As autumn barrels towards us, and the first frost is threatening to arrive any night, we are rushing to harvest the garden and trying to predict the weather enough to do what we can to frost protect the veggies when the frost arrives. The weather apps are notoriously inaccurate about our area as far as frosts go. I cant even count how many times now, spring and fall, we have had two different apps say the low would be 41 and we wake up to find we got to 32 and we have garden damage. I complain so much about them that the kids hung up a “Weather Rock” for me on the porch.
If the rock is wet, its raining.
If the rock is white, its snowing.
If the rock is swinging, its windy.
While I do love my weather rock, and smile when I see it, it is not exactly helpful to determine when it will frost. So we are doing our best to keep an eye on the weather apps, in conjunction with our own senses as we go do evening chores, to try to guess when the frost will come and protect the plants as much as possible.
We continue to struggle to grow potatoes. We have tried year after year. We have tried several different methods. We still are not very successful. We just harvested this year’s and again it was a small harvest.
But a lot of the other veggies are doing great. We harvested and canned 7 quarts of purple beans, plus another 10, 2-cup bags went to the freezer.
The bell pepper plants are producing great this year. Much more than last year. As are the peas. We have been enjoying them fresh and have frozen a lot of peas too.
It was a hard goodbye yesterday as 2/3 of our flock departed to their new home. The person who bought them is very excited to add their genetics to their breeding flock though, so we are happy for that.
And on his way home from taking them to their new home, Mtn Man picked up the first of our new dairy sheep!
We are still working on a name for her. She is an almost 2-year-old ewe, who has already lambed once. She is 70% East Friesan and 30% Lacaune.
This is a very exciting new project for us. We will be adding some more dairy sheep to the flock in September.
Eves is now setting on fertile eggs. The first bunch of eggs we put under her was from the adult hens. Not one was fertile, proving the cockerel is not yet breeding the hens. But then we put a bunch of pullet eggs for setting, and it is clear he is doing his job with the younger pullets. Out of 12 eggs, 9 were fertile and we had one early death. So she is setting on 8 now. In a couple of weeks we will have some chicks.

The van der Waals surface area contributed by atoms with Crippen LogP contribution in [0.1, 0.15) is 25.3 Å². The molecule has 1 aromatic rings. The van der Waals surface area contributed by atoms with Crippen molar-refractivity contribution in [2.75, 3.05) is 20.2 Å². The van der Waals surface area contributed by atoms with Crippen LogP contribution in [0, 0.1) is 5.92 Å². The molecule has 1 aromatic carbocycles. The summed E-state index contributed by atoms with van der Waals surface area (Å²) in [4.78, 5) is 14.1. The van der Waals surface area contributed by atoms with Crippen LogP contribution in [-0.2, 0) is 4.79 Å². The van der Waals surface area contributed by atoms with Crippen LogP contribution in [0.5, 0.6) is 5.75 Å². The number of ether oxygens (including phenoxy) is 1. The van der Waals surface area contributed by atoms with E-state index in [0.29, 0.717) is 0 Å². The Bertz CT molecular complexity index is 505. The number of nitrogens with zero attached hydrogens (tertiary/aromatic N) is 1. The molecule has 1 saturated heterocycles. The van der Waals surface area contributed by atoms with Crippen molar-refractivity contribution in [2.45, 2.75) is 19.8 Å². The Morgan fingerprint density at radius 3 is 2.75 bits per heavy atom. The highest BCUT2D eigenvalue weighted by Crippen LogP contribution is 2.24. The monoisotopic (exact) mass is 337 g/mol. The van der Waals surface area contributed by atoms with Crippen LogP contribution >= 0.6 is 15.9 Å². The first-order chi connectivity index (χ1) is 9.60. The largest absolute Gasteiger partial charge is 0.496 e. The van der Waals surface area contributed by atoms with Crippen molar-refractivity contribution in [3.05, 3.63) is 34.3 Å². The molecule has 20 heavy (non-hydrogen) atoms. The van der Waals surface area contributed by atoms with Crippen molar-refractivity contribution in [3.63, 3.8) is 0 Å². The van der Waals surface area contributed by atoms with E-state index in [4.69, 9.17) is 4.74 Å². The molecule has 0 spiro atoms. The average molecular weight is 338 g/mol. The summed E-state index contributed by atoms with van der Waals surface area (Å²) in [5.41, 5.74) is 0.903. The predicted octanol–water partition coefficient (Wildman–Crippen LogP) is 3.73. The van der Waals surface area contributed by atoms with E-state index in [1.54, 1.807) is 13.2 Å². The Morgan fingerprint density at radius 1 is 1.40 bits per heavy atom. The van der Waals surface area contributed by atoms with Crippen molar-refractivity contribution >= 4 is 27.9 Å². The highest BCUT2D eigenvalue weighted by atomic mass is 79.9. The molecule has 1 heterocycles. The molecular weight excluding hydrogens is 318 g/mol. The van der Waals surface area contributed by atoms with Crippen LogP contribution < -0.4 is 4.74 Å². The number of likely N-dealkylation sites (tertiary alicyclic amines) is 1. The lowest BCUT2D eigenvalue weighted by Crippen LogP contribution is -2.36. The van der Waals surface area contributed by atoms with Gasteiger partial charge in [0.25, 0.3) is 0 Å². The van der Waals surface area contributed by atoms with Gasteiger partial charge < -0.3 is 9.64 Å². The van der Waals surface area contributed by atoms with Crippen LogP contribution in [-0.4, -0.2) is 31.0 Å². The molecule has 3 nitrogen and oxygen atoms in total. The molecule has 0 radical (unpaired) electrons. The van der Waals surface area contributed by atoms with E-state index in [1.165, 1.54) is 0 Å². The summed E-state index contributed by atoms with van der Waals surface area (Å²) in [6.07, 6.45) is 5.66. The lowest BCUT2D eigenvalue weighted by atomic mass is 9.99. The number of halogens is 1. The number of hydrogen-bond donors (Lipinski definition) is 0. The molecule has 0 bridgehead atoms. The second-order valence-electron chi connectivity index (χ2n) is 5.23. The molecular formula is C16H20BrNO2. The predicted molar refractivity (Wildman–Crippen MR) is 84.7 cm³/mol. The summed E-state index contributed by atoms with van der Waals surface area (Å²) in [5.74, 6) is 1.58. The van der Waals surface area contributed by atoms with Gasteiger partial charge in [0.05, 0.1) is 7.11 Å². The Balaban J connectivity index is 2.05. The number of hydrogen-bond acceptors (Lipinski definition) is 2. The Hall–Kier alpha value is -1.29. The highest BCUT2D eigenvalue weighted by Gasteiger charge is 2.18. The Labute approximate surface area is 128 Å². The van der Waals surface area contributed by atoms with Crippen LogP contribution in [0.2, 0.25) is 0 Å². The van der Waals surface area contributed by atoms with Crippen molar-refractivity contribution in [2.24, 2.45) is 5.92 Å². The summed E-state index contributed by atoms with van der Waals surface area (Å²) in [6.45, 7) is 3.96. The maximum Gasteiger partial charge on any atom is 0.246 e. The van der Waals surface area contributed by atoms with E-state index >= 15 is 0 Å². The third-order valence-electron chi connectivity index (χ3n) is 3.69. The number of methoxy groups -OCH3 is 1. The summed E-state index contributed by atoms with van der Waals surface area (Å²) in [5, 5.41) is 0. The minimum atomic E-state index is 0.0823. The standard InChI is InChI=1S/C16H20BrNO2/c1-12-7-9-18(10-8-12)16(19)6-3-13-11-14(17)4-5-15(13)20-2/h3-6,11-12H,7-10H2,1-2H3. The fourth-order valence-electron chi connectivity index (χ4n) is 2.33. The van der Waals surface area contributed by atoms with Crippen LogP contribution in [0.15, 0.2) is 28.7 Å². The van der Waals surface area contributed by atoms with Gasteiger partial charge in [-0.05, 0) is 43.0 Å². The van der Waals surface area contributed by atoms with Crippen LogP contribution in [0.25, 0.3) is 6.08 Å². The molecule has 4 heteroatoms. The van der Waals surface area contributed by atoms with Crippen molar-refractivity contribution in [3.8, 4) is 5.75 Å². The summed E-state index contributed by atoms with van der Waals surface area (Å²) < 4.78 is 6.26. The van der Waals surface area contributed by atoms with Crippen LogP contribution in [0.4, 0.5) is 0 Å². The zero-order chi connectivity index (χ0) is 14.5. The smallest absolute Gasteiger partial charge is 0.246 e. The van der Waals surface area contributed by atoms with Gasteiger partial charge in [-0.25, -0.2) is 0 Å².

Our current chicken flock is not very welcoming of everyone. This is the first year we have had the flock kill one of their own, and attempt to kill a second. We don’t like it, we don’t know why they are like this, and we don’t know what to do about it. We do a lot of integrating and switching around of pens and breeding groups and our methods have always been successful, for all these years, until this year. This year the flock will accept some birds, but not others.
This has left us with some outcasts. We didn’t know what to do with the outcasts besides butcher them. At least it would be better for them than the flock pecking them to death. But then I thought of the bantam flock in the lower coop. Maybe they would accept the outcasts into their little flock. It was worth a try. And it was successful! Over time they have now gathered three standard-size hen outcasts into their flock.
The most recent was Carrot, the hen that got attacked by the Golden Eagle. She has had a pretty miraculous recovery in the grow pen in the barn. But now it was time to try to figure out how to get her back with other chickens. Since she is still very thin, and needs more recuperation, I did not think it was a good idea to risk putting her with the big flock considering their behavior this year. So we moved her in with the bantams and the other outcasts. She has settled in nicely and seems happy to be in a bigger space with other chicken friends.
Little Miss wanted to try her hand at making a braided wool rug all on her own. She has made them with Mtn Man before, but never by herself. She finished it this week and it looks beautiful.
I am almost done with my cabled cardigan. I just need to do the front bands and collar, plus finishing weaving in ends and it will be done. I am really looking forward to having this done because it has been on the needles for over 18 months now and kept getting set aside for other projects.